• Anecdotally, one of the services kids are flocking to at Facebook's expense is the new mobile photo network Instagram. Instagram was founded only a few years ago, and it's usage has already exploded to 100 million registered users (one-tenth of Facebook's global users). Instagram has yet to be "monetized," but given its emphasis on visual images, it's not hard to imagine that it could eventually be an effective advertising medium.


    • Apple Senior VP Phil Schiller said that Passbook alone does what most customers want and works without existing merchant payment systems.
    • With the rise of texting, instant chat and transcription apps, more people are ditching the venerable tool that once revolutionized the telephone business, displaced armies of secretaries and allowed us to eat dinner more or less in peace.

      The behavioral shift is occurring in tandem with the irreversible fading of voice calls in general, prompting more wireless carriers to offer unlimited voice minutes

    • In a must-read story, the Economist explains how cheap 3-D printers could one day let knock-off artists crank out shoes, gadgets, watches and any type of prized design. While counterfeiting is already wide-spread, it could increase dramatically with the machines:


      But while the [traditional] pirates’ labour rates and material costs may be far lower, the tools they use to make fakes are essentially the same as those used by the original manufacturers. Equipment costs alone have therefore limited the spread of the counterfeiting industry. But give every sweatshop around the world a cheap 3D printer coupled to a laser scanner, and pirated goods could well proliferate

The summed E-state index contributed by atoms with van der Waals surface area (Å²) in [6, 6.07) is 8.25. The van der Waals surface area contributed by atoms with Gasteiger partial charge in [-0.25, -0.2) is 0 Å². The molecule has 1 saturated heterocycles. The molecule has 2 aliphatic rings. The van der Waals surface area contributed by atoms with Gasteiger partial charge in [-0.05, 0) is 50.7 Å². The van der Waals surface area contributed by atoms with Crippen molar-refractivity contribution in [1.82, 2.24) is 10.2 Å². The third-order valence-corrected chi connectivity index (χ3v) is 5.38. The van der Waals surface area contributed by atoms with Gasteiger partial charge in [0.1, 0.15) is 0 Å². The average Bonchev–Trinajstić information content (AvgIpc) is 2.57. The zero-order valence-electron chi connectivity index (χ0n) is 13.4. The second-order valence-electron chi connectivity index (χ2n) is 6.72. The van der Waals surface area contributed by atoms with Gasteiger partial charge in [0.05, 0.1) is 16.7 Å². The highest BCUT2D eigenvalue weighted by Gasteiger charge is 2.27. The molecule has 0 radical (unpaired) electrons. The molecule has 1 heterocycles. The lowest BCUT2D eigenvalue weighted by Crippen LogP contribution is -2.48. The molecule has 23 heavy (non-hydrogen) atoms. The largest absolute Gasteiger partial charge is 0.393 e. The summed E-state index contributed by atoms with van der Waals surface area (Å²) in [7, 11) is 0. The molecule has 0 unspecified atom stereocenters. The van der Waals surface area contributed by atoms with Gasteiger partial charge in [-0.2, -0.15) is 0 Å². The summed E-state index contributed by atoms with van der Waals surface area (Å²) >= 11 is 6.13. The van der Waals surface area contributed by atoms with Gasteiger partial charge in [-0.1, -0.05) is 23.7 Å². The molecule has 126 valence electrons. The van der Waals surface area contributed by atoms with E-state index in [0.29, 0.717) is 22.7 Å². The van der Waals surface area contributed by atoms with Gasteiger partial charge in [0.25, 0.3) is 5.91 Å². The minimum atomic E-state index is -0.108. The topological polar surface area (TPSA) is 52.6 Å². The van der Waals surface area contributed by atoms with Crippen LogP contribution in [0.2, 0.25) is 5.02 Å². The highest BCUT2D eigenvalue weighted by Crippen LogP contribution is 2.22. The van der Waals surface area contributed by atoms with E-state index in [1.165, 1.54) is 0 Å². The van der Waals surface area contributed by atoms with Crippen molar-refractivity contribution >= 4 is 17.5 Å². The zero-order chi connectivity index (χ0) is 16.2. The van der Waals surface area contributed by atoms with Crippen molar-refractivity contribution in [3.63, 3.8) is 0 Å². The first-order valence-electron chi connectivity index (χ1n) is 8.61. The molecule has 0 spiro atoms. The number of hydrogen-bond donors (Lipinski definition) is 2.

• It’s early days yet and, for now, the objects being replicated are dumb pieces of plastic. This means that, in the immediate future, it may only be firms like Lego or Oakley (not Apple or Porsche) that may have to worry.


      But if the “print-me-anything” devices take off as predicted, we will eventually be able to copy most things around us. When that happens,  the debates over copyright and the DMCA will look like a tea party

    • The US Defense Logistics Agency is confronting the counterfeit problem by implementing genetics-based validation
    • Contractors shall obtain the DNA marking material from Applied DNA sciences or an authorized licensee, and may contact them at
    • The DNA marking can be applied with an invisible DNA mark on the part, or the contractor’s ink utilized for part marking can be mixed with the DNA marking material. The authentication DNA used shall be unique to the contractor. Contractors will be required to retain traceability documentation that demonstrates the items provided under the contract have been marked with DNA material produced by Applied DNA Sciences or an authorized licensee, and that the DNA marking is unique to the contractor.
    • Applied DNA Sciences of Stony Brook unveiled its latest product Aug. 26, entitled Cashield.  Following up on its AZ Sure product, the new technology is designed to permanently stain cash that is stolen from ATMs or other systems that dispense money. Unlike AZ Sure, however, which only stained cash with a blue ink,
    • Applied DNA Sciences and Holliston are developing and testing DNA-coatings that essentially cannot be copied, and provide a means for customs and law enforcement
    • why did Google finally decide to pull the plug on the longstanding program? According to the official email, Google is sunsetting the prepaid program because it “recently launched the ability to use any debit or credit card in Google Wallet.
    • Following a day-long Domain Name Service server outage, web hosting provider GoDaddy is letting its competitor, VeriSign, host its DNS servers

Posted from Diigo. The rest of my favorite links are here.